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Finding ‘the inner drive’ for a rehabilitation process: a small- scale qualitative investigation among male patients with primary glioma. / Fahrenholt, Mette Lysdahl; Hansen, Anders; Søgaard, Karen; Nygaard, Lotte.

In: B M J Open, Vol. 9, No. 12, e031665, 08.12.2019.

Research output: Contribution to journalJournal articleResearchpeer-review

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AU - Fahrenholt, Mette Lysdahl

AU - Hansen, Anders

AU - Søgaard, Karen

AU - Nygaard, Lotte

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N2 - Objective Brain tumours are relatively rare but hold a significant place in cancer rehabilitation due to their pronounced disabling capacity to promote physical, cognitive and psychosocial sequelae. This small-scale qualitative study used coping and motivational theories to gain understanding and knowledge of patients' experience of being diagnosed with a severe disease and of their view of a rehabilitation process. Design Qualitative interview study. Setting Odense University Hospital, Denmark. Informants Five patients (men, aged 30-79 years) with primary glioma who had participated in a rehabilitation intervention. Methods Semi-structured interviews were conducted. The phenomenological interpretive analysis was used to analyse the interviews. Results The analysis revealed three main themes: (1) coping with a new life situation, (2) motivating and maintaining elements and (3) experience of the benefit of the rehabilitation programme. Conclusion The study concluded that interviewed informants use problem-solving coping strategies, which make them more active in their health behaviour. However, passive and emotion-focused strategies related to confronting diagnosis may be used in some cases. The motivational aspect is multifaceted. Personal and interpersonal elements alongside a competitive setting are crucial to self-efficacy and benefit. The intervention's impact on health-related quality of life also has the potential to increase patients' resources to manage their situation. Trial registration number NCT02221986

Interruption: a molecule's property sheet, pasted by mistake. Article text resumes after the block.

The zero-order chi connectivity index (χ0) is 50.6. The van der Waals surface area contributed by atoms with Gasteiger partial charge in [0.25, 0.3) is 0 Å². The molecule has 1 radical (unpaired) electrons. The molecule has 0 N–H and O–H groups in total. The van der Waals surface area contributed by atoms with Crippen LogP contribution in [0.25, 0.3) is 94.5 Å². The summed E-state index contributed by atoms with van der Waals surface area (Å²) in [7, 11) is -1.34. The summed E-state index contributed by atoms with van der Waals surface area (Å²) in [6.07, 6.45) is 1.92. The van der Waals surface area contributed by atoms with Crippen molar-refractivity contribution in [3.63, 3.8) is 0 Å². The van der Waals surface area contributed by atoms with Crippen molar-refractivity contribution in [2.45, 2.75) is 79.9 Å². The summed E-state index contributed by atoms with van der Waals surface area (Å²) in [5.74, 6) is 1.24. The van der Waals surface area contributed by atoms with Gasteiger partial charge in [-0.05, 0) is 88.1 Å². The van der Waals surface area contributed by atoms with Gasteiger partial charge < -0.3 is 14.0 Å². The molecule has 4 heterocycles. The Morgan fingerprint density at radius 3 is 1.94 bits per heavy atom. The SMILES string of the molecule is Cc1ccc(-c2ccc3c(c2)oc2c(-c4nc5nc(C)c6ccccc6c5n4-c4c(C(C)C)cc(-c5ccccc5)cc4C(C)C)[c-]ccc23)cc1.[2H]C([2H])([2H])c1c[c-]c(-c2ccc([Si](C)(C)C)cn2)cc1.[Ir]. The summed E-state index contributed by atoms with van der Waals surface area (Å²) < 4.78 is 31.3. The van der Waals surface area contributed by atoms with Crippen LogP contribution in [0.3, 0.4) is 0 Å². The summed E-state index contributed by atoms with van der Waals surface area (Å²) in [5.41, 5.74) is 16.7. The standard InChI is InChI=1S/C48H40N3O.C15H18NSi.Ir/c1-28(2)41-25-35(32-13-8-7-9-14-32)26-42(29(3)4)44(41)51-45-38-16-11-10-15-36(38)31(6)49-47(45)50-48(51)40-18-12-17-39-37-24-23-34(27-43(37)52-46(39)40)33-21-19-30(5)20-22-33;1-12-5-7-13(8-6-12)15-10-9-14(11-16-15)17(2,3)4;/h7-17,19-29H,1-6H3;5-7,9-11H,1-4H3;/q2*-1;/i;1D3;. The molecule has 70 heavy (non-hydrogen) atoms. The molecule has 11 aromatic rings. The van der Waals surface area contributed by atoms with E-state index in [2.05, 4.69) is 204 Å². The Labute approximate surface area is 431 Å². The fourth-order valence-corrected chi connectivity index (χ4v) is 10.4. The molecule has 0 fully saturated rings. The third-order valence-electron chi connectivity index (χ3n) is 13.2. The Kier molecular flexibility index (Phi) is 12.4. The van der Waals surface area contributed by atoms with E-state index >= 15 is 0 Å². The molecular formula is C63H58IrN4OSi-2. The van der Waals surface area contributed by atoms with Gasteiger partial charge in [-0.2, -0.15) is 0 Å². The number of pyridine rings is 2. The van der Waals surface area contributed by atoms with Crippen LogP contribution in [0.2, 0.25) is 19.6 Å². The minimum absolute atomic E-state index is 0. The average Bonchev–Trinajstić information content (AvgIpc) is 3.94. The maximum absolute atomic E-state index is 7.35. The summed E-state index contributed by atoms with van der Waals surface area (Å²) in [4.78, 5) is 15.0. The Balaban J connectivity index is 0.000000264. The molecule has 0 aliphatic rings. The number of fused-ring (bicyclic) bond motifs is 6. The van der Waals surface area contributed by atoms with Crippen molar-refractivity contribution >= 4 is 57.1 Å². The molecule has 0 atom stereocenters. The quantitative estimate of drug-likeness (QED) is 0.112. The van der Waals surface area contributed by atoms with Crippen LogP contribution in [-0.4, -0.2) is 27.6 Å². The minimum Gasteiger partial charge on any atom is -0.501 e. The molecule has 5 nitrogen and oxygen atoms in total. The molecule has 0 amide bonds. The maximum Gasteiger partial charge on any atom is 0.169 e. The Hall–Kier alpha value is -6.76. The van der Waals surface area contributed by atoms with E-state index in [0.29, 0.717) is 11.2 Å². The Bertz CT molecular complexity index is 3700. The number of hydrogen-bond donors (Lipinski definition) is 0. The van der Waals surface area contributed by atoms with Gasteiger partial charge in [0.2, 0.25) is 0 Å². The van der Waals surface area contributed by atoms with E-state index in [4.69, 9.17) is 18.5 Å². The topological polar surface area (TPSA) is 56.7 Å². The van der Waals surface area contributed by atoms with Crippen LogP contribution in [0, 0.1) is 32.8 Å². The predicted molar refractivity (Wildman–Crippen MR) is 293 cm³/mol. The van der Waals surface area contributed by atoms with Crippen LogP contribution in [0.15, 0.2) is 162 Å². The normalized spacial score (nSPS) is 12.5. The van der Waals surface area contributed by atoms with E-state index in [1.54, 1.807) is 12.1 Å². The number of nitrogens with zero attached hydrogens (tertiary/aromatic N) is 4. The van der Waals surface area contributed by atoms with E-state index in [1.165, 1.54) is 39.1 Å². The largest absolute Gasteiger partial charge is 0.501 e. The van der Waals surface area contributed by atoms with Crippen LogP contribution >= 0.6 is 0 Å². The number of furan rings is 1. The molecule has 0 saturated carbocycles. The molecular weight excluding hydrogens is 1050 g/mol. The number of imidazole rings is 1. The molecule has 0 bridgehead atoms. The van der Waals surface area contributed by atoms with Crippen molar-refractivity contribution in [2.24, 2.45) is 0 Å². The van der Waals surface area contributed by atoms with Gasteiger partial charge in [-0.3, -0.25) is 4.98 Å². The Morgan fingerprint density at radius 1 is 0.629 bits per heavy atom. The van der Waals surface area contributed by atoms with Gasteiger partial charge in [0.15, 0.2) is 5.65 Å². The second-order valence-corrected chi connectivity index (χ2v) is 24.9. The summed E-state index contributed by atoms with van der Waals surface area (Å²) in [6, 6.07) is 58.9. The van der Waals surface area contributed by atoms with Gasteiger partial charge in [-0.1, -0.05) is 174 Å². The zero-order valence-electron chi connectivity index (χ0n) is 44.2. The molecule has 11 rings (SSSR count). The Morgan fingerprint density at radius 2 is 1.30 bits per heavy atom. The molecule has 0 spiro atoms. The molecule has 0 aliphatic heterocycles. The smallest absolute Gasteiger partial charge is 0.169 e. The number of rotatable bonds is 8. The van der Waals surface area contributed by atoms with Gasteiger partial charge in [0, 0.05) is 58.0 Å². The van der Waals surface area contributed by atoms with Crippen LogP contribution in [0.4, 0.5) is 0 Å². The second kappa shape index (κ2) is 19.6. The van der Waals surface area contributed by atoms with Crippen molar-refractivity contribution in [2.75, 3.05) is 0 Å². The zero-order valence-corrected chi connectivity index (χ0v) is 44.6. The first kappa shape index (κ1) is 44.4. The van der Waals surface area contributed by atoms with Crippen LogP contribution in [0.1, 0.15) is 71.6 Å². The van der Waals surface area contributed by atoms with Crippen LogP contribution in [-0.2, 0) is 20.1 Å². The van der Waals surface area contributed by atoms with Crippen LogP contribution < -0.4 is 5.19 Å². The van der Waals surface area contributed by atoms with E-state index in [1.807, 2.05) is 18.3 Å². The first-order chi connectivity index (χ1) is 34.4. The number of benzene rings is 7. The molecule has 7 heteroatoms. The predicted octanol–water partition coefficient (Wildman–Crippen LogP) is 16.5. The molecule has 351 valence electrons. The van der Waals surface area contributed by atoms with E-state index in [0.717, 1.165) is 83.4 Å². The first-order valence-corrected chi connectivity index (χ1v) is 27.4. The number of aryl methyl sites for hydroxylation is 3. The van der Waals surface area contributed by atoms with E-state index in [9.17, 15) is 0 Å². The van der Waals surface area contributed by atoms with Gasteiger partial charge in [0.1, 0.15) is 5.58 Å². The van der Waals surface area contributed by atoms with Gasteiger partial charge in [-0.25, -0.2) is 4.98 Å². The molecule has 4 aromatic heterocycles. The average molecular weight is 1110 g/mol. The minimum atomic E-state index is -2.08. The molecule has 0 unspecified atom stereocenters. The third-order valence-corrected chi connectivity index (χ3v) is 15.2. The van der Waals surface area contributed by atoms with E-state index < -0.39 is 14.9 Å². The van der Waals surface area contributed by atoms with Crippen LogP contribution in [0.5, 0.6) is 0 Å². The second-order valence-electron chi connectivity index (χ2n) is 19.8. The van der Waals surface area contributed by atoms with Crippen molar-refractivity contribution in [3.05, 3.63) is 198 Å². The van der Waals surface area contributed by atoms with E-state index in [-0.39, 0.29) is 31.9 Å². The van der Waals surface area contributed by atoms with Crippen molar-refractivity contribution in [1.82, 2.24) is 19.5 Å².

AB - Objective Brain tumours are relatively rare but hold a significant place in cancer rehabilitation due to their pronounced disabling capacity to promote physical, cognitive and psychosocial sequelae. This small-scale qualitative study used coping and motivational theories to gain understanding and knowledge of patients' experience of being diagnosed with a severe disease and of their view of a rehabilitation process. Design Qualitative interview study. Setting Odense University Hospital, Denmark. Informants Five patients (men, aged 30-79 years) with primary glioma who had participated in a rehabilitation intervention. Methods Semi-structured interviews were conducted. The phenomenological interpretive analysis was used to analyse the interviews. Results The analysis revealed three main themes: (1) coping with a new life situation, (2) motivating and maintaining elements and (3) experience of the benefit of the rehabilitation programme. Conclusion The study concluded that interviewed informants use problem-solving coping strategies, which make them more active in their health behaviour. However, passive and emotion-focused strategies related to confronting diagnosis may be used in some cases. The motivational aspect is multifaceted. Personal and interpersonal elements alongside a competitive setting are crucial to self-efficacy and benefit. The intervention's impact on health-related quality of life also has the potential to increase patients' resources to manage their situation. Trial registration number NCT02221986